The Gladstone Arms, a pub on Lant Street, Borough, may be forced to close. Its owners have applied to Southwark council for permission to demolish the pub and replace it with a 10-storey block of flats. Their proposed site being less than two minutes’ walk from Borough Tube station and little more than 10 from London Bridge, the flats would, I expect, fetch a pretty price, despite the available plans from Black Architecture suggesting that the block would be of no architectural moment whatsoever.*
It would provide Zone 1 with another nine luxury flats (I use that qualifier advisedly) that it doesn’t need, at the cost of a community resource it does. The Gladstone seems to me (I’m no insider, though I’ve played there probably 10 times with either James McKean or Yo Zushi, pop in there on occasion for a pie and/or a drink after rehearsal round the corner, watched friends play there, and know a former member of the pub’s staff) to be in a pretty healthy state, with Sunday evenings being perenially popular. I doubt that any pressing financial need to close is behind the application. Simply, when Sartorio Ltd bought the Gladstone from Punch Taverns in 2014, it bought a patch of land on which it could build for profit. That there was a pub on top of the land being bought was a mere detail to be worked out later.
Pubs close all the time (a BBC report from earlier this year says the figure is 29 a week), with changing demographics, the smoking ban, high beer taxes and cheap supermarket alcohol usually blamed. Not all of these ex-pubs deserve eulogies: a lot of boozers are horrible, staffed by the unfriendly and incompetent, and patronised by the aggressive and the cretinous, with beer that I wouldn’t wash my dog in, had I a dog. And I say that as someone who still always chooses a pub over a bar or a cafe as a preferred hangout, and this long, long after I stopped drinking alcohol.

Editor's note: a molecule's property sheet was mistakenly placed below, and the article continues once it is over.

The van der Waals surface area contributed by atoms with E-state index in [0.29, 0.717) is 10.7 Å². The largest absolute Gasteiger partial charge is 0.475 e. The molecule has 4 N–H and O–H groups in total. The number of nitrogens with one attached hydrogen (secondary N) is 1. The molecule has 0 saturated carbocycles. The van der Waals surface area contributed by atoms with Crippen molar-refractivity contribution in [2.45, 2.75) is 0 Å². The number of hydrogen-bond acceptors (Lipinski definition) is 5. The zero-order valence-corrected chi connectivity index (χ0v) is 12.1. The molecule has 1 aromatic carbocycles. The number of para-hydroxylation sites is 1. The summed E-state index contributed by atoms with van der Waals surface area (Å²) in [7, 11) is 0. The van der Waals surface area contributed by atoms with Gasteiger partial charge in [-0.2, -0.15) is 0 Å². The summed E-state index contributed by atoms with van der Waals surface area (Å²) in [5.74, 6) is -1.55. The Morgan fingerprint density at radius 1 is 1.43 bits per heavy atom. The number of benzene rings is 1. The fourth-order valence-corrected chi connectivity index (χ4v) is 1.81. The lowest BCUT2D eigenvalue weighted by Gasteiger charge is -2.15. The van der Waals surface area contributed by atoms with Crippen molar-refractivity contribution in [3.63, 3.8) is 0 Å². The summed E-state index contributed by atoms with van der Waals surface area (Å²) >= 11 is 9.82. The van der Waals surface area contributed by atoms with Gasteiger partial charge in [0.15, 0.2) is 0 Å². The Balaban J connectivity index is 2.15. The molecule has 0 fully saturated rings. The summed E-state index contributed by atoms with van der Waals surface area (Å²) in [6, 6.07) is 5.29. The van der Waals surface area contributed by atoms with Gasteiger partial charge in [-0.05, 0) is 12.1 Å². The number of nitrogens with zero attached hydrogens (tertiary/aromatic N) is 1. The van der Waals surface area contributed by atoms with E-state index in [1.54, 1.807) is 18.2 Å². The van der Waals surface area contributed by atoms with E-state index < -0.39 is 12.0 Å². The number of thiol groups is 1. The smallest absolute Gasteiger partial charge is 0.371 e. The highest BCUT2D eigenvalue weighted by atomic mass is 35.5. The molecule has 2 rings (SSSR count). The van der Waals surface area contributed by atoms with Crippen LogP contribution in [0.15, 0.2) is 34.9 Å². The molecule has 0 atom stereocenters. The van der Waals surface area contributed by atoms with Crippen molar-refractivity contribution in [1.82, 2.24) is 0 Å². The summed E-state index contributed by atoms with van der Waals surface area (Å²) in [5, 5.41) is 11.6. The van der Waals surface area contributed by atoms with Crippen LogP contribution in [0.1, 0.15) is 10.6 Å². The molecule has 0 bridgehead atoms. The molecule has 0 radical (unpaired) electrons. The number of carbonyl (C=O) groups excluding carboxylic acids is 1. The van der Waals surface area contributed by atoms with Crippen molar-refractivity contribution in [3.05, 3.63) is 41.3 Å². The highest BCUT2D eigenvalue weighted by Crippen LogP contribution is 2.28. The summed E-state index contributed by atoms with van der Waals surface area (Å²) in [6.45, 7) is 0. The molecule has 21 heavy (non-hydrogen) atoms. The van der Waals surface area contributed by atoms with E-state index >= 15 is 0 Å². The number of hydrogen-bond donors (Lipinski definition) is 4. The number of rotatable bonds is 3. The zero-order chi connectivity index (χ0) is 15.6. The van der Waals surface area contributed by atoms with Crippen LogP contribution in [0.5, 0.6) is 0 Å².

The Gladstone is different: a considerate neighbour (the manager insists that drummers play with hot rods or brushes rather than sticks, in deference to nearby residents) and a genuine centre of a community of musicians and music fans, who all hold it in high esteem, its loss would be felt far beyond its immediate environs (it rankles that, as a resident of Lewisham, I can’t sign the e-petition on Southwark council’s website). Again, the bar or restaurant promised by the developer for the ground floor is unlikely to give as much to the community as the Gladstone does and would no doubt continue to.
This has to stop. Piece by piece, London is being lost to the people who live and work in it. In a system that worked, planning laws would prevent this. Let’s hope that just this one time – for heaven knows that planning laws don’t usually work – a valuable piece of a community can be saved and the profiteers sent packing.
*Black Architecture is a practice that is capable of good work, as its King’s Cross “Veggie Pod” scheme for Gasholder No 8 evidences. The proposed Lant Street block, though, is just a collection of identical units built off site to be connected to the building’s concrete core. We shouldn’t knock down so much as a sandcastle to make way for it, let alone a thriving pub like the Gladstone Arms.